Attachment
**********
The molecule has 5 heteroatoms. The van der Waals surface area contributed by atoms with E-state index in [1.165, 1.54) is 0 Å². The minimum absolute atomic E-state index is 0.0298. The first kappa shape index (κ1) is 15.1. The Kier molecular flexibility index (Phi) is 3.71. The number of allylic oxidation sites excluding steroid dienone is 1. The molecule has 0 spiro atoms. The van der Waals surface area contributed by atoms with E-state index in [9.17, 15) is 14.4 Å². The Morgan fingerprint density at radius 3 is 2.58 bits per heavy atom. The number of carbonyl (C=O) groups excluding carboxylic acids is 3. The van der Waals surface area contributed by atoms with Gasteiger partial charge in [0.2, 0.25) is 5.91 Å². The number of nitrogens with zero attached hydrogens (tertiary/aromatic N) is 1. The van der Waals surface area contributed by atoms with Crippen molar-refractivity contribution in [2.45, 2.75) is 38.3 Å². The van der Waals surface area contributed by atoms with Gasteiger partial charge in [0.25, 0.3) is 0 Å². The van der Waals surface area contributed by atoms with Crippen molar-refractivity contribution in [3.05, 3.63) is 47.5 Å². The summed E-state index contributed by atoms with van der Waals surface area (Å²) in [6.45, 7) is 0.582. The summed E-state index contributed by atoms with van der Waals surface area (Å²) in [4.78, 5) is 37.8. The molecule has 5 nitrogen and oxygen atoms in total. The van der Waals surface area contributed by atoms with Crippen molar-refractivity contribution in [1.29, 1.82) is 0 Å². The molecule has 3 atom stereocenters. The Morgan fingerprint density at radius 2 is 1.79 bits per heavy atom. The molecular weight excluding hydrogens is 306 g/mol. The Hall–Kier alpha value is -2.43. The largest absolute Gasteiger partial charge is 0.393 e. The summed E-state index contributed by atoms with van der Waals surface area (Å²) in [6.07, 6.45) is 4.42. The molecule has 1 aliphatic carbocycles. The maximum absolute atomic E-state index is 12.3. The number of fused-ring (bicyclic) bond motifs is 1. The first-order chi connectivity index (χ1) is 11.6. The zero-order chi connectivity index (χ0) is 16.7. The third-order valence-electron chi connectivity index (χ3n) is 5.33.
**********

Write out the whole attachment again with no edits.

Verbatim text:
The molecule has 5 heteroatoms. The van der Waals surface area contributed by atoms with E-state index in [1.165, 1.54) is 0 Å². The minimum absolute atomic E-state index is 0.0298. The first kappa shape index (κ1) is 15.1. The Kier molecular flexibility index (Phi) is 3.71. The number of allylic oxidation sites excluding steroid dienone is 1. The molecule has 0 spiro atoms. The van der Waals surface area contributed by atoms with E-state index in [9.17, 15) is 14.4 Å². The Morgan fingerprint density at radius 3 is 2.58 bits per heavy atom. The number of carbonyl (C=O) groups excluding carboxylic acids is 3. The van der Waals surface area contributed by atoms with Gasteiger partial charge in [0.2, 0.25) is 5.91 Å². The number of nitrogens with zero attached hydrogens (tertiary/aromatic N) is 1. The van der Waals surface area contributed by atoms with Crippen molar-refractivity contribution in [2.45, 2.75) is 38.3 Å². The van der Waals surface area contributed by atoms with Gasteiger partial charge in [0.25, 0.3) is 0 Å². The van der Waals surface area contributed by atoms with Crippen molar-refractivity contribution in [3.05, 3.63) is 47.5 Å². The summed E-state index contributed by atoms with van der Waals surface area (Å²) in [6.45, 7) is 0.582. The summed E-state index contributed by atoms with van der Waals surface area (Å²) in [4.78, 5) is 37.8. The molecule has 5 nitrogen and oxygen atoms in total. The van der Waals surface area contributed by atoms with Crippen molar-refractivity contribution in [1.29, 1.82) is 0 Å². The molecule has 3 atom stereocenters. The Morgan fingerprint density at radius 2 is 1.79 bits per heavy atom. The molecular weight excluding hydrogens is 306 g/mol. The Hall–Kier alpha value is -2.43. The largest absolute Gasteiger partial charge is 0.393 e. The summed E-state index contributed by atoms with van der Waals surface area (Å²) in [6.07, 6.45) is 4.42. The molecule has 1 aliphatic carbocycles. The maximum absolute atomic E-state index is 12.3. The number of fused-ring (bicyclic) bond motifs is 1. The first-order chi connectivity index (χ1) is 11.6. The zero-order chi connectivity index (χ0) is 16.7. The third-order valence-electron chi connectivity index (χ3n) is 5.33.